Concern that government Covid cash could leave some Lancashire councils short
The leader of Lancashire County Council says that he is “disappointed” with the authority’s share of the latest slice of government cash handed out to help councils deal with the costs of the coronavirus crisis.
County Hall has been given £21.4m in a second wave of emergency funding for local authorities – but that is £14m less than the amount it received in the first round late last month.
The initial allocation focused on the needs of so-called ‘top-tier’ councils, like Lancashire County Council, which provide adult social care services – an area recognised as having been put under huge financial strain as a result of the pandemic.
While those authorities will still receive the lion’s share of the latest £1.6bn pot of cash, the government has acknowledged that district authorities are also heading for hardship, because of a sudden loss of income from the likes of car parking charges and leisure centres since the lockdown began.
In total, the county council has been allocated £56m since the start of the crisis – but the authority has estimated in an official assessment for central government that it will face a final coronavirus bill in the region of £120m.
County council leader Geoff Driver said that he had “no argument” against district councils being given more money to meet their needs.
But he added: “To reduce our share by almost 40 percent leaves us woefully short of covering our additional costs.
“County councils of a similar size to Lancashire have faced much lower reductions in their share and we shall be seeking clarification on the reasons for that.
“The inescapable fact, however, is that local government as a whole needs a much bigger injection of funds from government to cover the financial burden caused by Covid-19, which includes lost income and planned savings not being achieved as well as the huge increases in expenditure,” County Cllr Driver said.
County Hall's reserves - predicted in recent years to have run out by now as a result of being used to cover gaps in the annual budget - are now far healthier and are forecast to stand at £100m by 2023/24.
Announcing the extra cash for councils ten days ago, before the individual allocations were revealed, communities secretary Robert Jenrick said that he was “backing” district authorities.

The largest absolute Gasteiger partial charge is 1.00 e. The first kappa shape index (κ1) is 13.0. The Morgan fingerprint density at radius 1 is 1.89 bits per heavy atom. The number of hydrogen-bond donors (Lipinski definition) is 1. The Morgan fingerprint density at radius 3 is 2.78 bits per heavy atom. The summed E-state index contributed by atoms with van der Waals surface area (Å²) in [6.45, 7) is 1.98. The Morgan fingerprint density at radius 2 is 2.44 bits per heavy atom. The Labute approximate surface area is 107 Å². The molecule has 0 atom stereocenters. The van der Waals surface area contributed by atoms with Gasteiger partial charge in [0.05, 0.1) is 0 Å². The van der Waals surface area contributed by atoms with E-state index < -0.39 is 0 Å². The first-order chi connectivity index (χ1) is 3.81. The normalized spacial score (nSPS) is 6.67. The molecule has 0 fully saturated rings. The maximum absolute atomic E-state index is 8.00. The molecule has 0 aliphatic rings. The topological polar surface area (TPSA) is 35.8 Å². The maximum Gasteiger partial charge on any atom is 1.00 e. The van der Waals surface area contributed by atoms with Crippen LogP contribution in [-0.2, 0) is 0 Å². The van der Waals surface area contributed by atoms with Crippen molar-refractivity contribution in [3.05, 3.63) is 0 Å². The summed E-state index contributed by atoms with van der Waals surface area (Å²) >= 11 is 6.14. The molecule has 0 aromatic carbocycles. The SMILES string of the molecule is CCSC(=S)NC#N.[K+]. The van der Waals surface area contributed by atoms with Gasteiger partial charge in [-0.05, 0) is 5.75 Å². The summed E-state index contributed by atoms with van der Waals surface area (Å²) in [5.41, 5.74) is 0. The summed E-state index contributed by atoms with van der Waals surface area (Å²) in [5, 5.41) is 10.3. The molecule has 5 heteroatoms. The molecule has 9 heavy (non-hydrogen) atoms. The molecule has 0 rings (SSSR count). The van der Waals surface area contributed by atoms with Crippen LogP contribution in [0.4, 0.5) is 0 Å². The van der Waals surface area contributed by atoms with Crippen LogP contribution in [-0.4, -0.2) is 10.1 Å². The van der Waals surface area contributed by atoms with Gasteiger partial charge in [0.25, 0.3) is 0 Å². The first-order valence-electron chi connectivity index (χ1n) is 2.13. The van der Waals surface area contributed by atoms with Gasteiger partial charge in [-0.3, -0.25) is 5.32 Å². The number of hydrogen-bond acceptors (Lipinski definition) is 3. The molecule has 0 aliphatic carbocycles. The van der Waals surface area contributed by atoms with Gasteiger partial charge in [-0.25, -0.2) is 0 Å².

He added that the funding was being shared out in “the fairest way possible, recognising the latest and best assessment of the pressures [councils] face”.
The split in second round funding in two-tier areas like Lancashire has been set at 65 percent for county authorities to 35 percent for cities and districts.
That has resulted in huge increases for districts in Central Lancashire compared to the amounts they received in the first wave, which were largely in the tens of thousands, but in most cases have now exceeded £1m.
The government has also said that it will fully reimburse these authorities for the business rates holidays granted as part of its coronavirus rescue package.
However, there are warnings from some second-tier councils that the newly-announced cash still may not be enough.
Mr. Jenrick has previously pledged to give councils “the resources they need” to deal with the cost of coronavirus – but some local government leaders are now agitating for a cast-iron commitment to cover every penny. A total of £3.2bn in government cash has so far been allocated to local authorities.
Preston City Council chief executive Adrian Phillips said the £1.4m the authority received this week – making £1.5m in total – was welcome and will “assist with meeting the costs of our community hub, supporting the most vulnerable residents across Preston”.
He continued: “It will be added to the funding already received for the extensive work carried out by our teams and partner agencies to house the city’s homeless people.
“However, for local government as a whole, it’s unlikely that this funding will cover all additional costs during Covid-19.
“The whole of the city council’s resources are focussed on supporting our residents and businesses. We are working really hard to maintain all our priority services to residents, whilst putting due resources on our specific Covid-19 emergency response duties,” Mr. Phillips added.
Meanwhile, Wyre Council has said that it’s total grant of £1.1m falls far short of the amount which the authority expects to lose.
“The second tranche of emergency funding is welcomed as an important step towards meeting the financial impact of the pandemic and consequent lockdown on the council’s finances,” said Wyre’s deputy leader Alan Vincent
However, we estimate that our income in a full year could reduce by as much as £5.5m and our increased costs are forecast to exceed £1m – and so the conversation with central government must continue on how we work together to deal with the challenges faced by local government, whilst at the same time recognising the huge challenges faced by national government, too.”